Medications can be a big part of diabetes treatment but how do we know which medication to take? We can ask our doctor and hope that they have experience with the medication they are prescribing. We could scour the internet to find "honest" reviews of each medication but how do we get past all the marketing jargon to find real results? RateRx from HealthTap is trying to solve this problem.
Why Take A Medication With Your Insulin? People with Type 1 and Type 2 diabetes who are already on insulin but are looking for better readings can often benefit from taking another medication with their insulin. Consider the benefits and drawbacks of these meds that can assist insulin before you try them.
By pooling their brightest minds and best research, ten big drug companies hope to decipher diseases in ways each hasn't been able to do on its own.
Under a five-year collaboration the ten companies together with the National Institute of Health (NIH) have agreed to share scientists, tissue and blood samples and data. The diseases that are under joint investigation are Type 2 diabetes, Alzheimer's, rheumatoid arthritis, and lupus.
The drug, Invokana, just approved by the FDA will be sold by Johnson & Johnson. It treats patients with type 2 diabetes in a new way, by causing blood sugar to be excreted in the urine. Most of the existing type 2 drugs work by increasing the supply or affecting the use of insulin.
DPP-4 inhibitors are now available from various companies. DPP4 inhibitors work by blocking dipeptidyl peptidase IV (DPP-4), an enzyme that breaks down gut peptides, especially GLP-1. Unlike GLP-1 agonists that increases GLP-1 action, DPP-4 inhibitors work indirectly to raise GLP-1. Blocking DPP-4 makes GLP-1 levels rise and increases insulin release after meals and when glucose levels are high. However, inhibition of DPP-4 also causes levels of GLP-2, GIP, and other gut peptides to rise.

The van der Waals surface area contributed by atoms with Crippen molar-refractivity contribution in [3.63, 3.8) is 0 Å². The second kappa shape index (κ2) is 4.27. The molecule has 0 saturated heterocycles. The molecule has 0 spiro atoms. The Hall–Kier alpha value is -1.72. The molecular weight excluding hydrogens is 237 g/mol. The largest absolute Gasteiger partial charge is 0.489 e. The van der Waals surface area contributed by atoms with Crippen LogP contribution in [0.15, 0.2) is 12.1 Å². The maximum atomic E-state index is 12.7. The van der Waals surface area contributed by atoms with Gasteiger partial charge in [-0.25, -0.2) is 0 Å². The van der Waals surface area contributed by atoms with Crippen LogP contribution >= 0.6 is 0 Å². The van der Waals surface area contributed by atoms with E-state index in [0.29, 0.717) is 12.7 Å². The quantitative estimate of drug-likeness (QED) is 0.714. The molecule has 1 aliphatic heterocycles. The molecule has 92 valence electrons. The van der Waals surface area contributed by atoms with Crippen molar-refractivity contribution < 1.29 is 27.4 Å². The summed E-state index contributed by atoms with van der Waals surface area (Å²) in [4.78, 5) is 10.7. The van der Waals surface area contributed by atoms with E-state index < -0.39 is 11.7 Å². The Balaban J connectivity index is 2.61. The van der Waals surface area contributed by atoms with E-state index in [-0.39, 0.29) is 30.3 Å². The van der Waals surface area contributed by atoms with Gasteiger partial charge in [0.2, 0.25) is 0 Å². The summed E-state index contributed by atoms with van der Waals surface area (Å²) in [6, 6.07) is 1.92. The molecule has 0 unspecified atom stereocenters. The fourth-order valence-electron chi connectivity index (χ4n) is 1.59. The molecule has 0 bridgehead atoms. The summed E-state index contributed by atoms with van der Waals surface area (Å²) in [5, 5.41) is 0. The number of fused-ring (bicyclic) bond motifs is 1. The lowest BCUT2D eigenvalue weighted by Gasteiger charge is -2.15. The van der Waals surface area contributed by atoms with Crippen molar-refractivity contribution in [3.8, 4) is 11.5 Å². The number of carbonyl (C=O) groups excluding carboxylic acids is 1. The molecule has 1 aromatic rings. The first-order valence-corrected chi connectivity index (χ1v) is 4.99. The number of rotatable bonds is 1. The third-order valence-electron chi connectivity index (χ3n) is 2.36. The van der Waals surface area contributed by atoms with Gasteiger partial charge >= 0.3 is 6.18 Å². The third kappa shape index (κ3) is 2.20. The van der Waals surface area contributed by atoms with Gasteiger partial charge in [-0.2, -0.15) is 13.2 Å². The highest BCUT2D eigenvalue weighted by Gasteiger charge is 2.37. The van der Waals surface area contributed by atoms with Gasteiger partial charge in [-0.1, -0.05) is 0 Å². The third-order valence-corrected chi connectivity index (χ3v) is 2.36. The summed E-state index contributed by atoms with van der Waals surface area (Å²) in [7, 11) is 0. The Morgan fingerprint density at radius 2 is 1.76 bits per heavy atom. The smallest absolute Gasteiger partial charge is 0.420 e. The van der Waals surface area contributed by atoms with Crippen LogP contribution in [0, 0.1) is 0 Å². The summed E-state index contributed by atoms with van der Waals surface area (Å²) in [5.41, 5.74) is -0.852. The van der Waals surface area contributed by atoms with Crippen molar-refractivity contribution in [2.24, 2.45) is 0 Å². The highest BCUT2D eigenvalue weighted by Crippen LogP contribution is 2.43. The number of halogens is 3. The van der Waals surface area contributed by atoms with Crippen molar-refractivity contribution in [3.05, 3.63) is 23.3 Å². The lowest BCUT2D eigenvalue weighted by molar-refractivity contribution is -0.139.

GLP-1 agonists are a group of medications that mimic the actions of glucagon-like peptide or GLP-1. GLP-1 is one of several naturally occurring incretin compounds that affect the body after they are released from the gut during digestion. Because of its name, GLP-1 might seem to act like glucagon that increases glucose production by the liver and raises glucose levels. Instead, GLP-1 lowers both glucose and glucagon levels. Despite their different actions, GLP-1 and glucagon are both derived from the same parent compound called proglucagon, hence the similarity in names.
Two drugs in this class are now available – Prandin, derived from benzoic acid and approved by the FDA in 1997, and Starlix, derived from D-phenylalanine and approved in 2000. They raise insulin levels rapidly by stimulating the beta cells by mechanisms different from the sulfonylureas. They enhance insulin release from the pancreas over a short period of time only when the glucose level is high. Therefore, the risk of hypoglycemia is reduced. Their activity more closely mimics normal first phase insulin release when food is eaten by a person without diabetes.